# CS 294 | PCP and Hardness of Approximation | Spring 06

## General Information

Lecturer: Luca Trevisan, luca@eecs, 679 Soda Hall, Tel. 642 8006

Classes: Mondays and Wednesdays, 1-2:30pm, 310 Soda.

Office hours: Mondays 3-4pm

Course Requirements: scribing one or two lectures  (depending on attendance); final project.

References: the main reference for the course will be scribed lecture notes. In addition, for each lecture I will give a link to the original papers were the results appeared and/or survey papers discussing the results.

About this course: a typical way to "cope" with the intractability of NP-hard optimization problems is to design algorithms that find solutions whose cost or value close to the optimum. In several interesting cases, it is possible to prove that even finding good approximate solutions is as hard as finding optimal solutions. Such "inapproximability" results are the topic of this course. Almost all such results are proved using the PCP Theorem (and its several variants), one of the deepest theorems in computational complexity. We will see Irit Dinur's new proof of the PCP Theorem, how to derive stronger variants of the PCP Theorem, and how to design reductions from PCP Theorems to optimization problems. Typically, inapproximability results are conditional on P!=NP, a necessary assumption since "all" combinatorial optimization problems are tractable if P=NP. The theory described in this course, however, also leads to unconditional results showing that certain algorithms, or classes of algorithms, cannot achieve good approximations. Time permitting, we will also see results that are conditional on the intractability of "unique games," an assumption that is conjectured to be equivalent to P!=NP. This "unique games conjecture" is now the central open question in the area.

Tentative outline:

• Statements and simple consequences of the PCP Theorem
• Expander graphs
• Hardness of 3SAT, Vertex Cover, Steiner Tree, TSP
• Dinur's proof of the PCP Theorem Part I: error-reduction
• Dinur's proof of the PCP Theorem Part II: alphabet-reduction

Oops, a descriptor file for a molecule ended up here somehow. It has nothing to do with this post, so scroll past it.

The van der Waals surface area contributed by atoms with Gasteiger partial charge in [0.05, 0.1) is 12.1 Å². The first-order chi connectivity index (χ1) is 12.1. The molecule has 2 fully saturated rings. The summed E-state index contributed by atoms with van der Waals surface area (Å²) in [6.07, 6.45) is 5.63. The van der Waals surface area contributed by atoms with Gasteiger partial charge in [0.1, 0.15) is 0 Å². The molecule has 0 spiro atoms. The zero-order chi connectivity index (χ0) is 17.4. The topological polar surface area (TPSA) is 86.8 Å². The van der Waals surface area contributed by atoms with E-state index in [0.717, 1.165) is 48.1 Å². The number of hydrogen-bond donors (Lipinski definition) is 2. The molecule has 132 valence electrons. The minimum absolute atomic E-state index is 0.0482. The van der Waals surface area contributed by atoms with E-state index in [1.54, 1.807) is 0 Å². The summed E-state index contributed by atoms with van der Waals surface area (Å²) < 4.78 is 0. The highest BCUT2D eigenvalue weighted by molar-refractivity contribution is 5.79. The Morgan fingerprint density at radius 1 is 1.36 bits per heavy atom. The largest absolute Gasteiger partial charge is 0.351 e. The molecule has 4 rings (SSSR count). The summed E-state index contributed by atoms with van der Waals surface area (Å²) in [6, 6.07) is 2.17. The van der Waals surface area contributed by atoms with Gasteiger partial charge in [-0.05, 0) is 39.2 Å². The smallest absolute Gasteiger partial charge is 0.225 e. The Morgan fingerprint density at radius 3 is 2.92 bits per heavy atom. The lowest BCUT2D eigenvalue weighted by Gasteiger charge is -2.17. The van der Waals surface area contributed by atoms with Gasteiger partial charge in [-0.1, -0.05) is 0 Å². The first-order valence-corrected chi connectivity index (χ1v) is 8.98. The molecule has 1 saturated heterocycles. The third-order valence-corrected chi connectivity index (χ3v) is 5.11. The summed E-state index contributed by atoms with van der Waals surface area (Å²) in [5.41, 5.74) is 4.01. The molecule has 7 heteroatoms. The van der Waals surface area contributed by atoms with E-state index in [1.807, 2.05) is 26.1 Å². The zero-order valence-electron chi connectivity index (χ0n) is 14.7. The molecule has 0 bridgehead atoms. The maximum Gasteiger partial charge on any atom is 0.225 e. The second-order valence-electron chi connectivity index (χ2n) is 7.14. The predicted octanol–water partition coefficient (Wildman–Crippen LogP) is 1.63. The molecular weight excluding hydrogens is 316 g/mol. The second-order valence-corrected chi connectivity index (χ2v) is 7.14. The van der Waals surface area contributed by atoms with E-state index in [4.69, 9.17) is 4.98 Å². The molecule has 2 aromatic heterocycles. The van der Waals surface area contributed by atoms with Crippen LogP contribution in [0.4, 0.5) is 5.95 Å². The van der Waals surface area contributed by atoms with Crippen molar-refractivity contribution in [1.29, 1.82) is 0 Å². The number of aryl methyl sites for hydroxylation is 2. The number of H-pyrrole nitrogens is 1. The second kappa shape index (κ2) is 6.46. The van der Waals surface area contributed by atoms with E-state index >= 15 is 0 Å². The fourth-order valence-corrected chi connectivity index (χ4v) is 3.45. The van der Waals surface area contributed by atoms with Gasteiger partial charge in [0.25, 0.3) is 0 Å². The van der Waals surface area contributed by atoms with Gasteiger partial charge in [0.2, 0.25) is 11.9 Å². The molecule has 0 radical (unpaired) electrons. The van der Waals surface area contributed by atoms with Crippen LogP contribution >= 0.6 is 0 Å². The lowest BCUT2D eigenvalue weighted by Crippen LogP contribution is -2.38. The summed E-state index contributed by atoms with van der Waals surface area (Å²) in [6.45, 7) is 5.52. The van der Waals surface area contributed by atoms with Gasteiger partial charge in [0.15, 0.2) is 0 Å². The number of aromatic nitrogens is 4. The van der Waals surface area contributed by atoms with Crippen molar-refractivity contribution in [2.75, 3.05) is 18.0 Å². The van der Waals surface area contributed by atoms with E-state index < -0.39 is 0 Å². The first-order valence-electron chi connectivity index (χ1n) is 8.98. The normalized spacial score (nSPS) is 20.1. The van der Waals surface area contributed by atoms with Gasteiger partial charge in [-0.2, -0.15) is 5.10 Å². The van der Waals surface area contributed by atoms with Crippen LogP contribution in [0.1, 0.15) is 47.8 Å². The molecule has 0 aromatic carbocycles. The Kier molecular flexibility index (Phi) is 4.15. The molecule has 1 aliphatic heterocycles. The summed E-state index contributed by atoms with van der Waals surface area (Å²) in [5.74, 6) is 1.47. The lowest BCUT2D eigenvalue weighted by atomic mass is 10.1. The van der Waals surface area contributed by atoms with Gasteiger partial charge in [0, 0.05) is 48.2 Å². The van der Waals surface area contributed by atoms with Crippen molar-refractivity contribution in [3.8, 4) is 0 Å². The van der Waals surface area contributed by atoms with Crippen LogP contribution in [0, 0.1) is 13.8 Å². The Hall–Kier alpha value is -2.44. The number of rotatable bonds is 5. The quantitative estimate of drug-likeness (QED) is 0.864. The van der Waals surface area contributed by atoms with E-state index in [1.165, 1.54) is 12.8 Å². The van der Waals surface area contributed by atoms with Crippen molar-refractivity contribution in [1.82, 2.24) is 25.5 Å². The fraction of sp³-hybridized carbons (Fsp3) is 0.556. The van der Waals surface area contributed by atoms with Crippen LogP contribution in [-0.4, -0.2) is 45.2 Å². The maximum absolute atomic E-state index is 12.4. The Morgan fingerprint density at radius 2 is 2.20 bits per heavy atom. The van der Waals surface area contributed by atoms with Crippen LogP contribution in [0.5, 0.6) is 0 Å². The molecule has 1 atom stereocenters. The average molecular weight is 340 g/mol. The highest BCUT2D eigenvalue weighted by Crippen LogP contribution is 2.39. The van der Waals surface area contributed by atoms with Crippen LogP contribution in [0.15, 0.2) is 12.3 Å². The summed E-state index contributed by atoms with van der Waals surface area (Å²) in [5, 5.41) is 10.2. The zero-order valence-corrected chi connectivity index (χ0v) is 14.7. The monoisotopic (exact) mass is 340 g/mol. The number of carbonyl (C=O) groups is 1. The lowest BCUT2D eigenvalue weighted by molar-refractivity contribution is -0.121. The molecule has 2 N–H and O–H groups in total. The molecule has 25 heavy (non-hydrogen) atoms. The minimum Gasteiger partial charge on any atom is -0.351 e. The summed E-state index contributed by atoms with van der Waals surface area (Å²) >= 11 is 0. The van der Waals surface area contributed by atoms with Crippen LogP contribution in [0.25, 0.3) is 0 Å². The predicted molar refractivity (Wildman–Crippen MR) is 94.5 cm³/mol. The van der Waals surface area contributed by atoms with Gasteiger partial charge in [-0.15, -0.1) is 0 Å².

• Fourier Analysis
• Long code test
• Error-reduction via parallel repetition
• (Sketch of) Proof of Raz's theorem? Feige-Kilian protocol?
• Tighter hardness for 3SAT, Vertex Cover, Max Cut
• Graph-test Protocol
• Tight hardness for Max Clique
• Hard instances for the Lovasz Theta function
• Hardness of Set Cover
• Unique Games Conjecture
• Statement of the "majority is stablest" theorem
• Conditional hardness of Min Uncut
• Conditional tight hardness of Max Cut
• Hard instances for semidefinite programs

## classes and lecture notes

Macros for lecture notes: macros.tex contains the macros and lecture0.tex shows how to use some features.

1. January 18 Introduction.
2. January 23 Statement of the PCP Theorem, relation with constraint satisfaction
3. January 25 Consequences of the PCP Theorem: edge-expanders and hardness of Vertex Cover in bounded-degree graphs
4. January 30 Hardness of Metric Steiner tree, hardness of Independent Set
5. February 1 Random walks, and more on the hardness of Independent Set
February 6 no class
6. February 8 Guest Lecture on approximation algorithms via linear programming
[Notes scribed by Robi]
7. February 13 Guest Lecture on approximation algorithms via semidefinite programming
[Notes scribed by Robi]
8. February 15 Expander graphs: edge expansion, eigenvalue gap
[Notes scribed by Alexandra]
February 20 President's day, no class
9. February 22 Expander graphs: relation between eigenvalue gap and edge expansion
[Notes scribed by Olga]
10. February 27 Expander graphs: an explicit construction using polynomials
[Notes scribed by Varsha]
11. March 1 Expander graphs: the zig-zag graph product
12. March 6 Expander graphs: random walks
[Notes scribed  by Lorenzo]
13. March 8 Proof of the PCP Theorem: overview and beginning of "amplification phase"
[Notes scribed  by Grant]
14. March 13 Proof of the PCP Theorem: amplification phase
[Notes co-scribed by Madhur, Lorenzo and Grant]
15. March 15 Proof of the PCP Theorem: amplification phase
16. March 20 Proof of the PCP Theorem: amplification phase
17. March 22 Proof of the PCP Theorem: amplification phase
March 27-31 Spring break
18. April 3 Overview of the alphabet reduction phase
19. April 5 Long code, folding, long code test
20. April 10 Fourier analysis and first part of the long code test
[
Notes scribed by Cameron]
21. April 12 Second part of the long code test
[Notes scribed by Omar]
22. April 17 Second part of the long code test, conclusion
[See notes for April 12]
23. April 19 Recap of the proof of the PCP theorem, statement of the parallel repetition theorem
[Notes scribed by Omid]
24. April 24 Hastad's 3-query verifier
[Notes scribed by Omar]
25. April 26 Hastad's 3-query verifier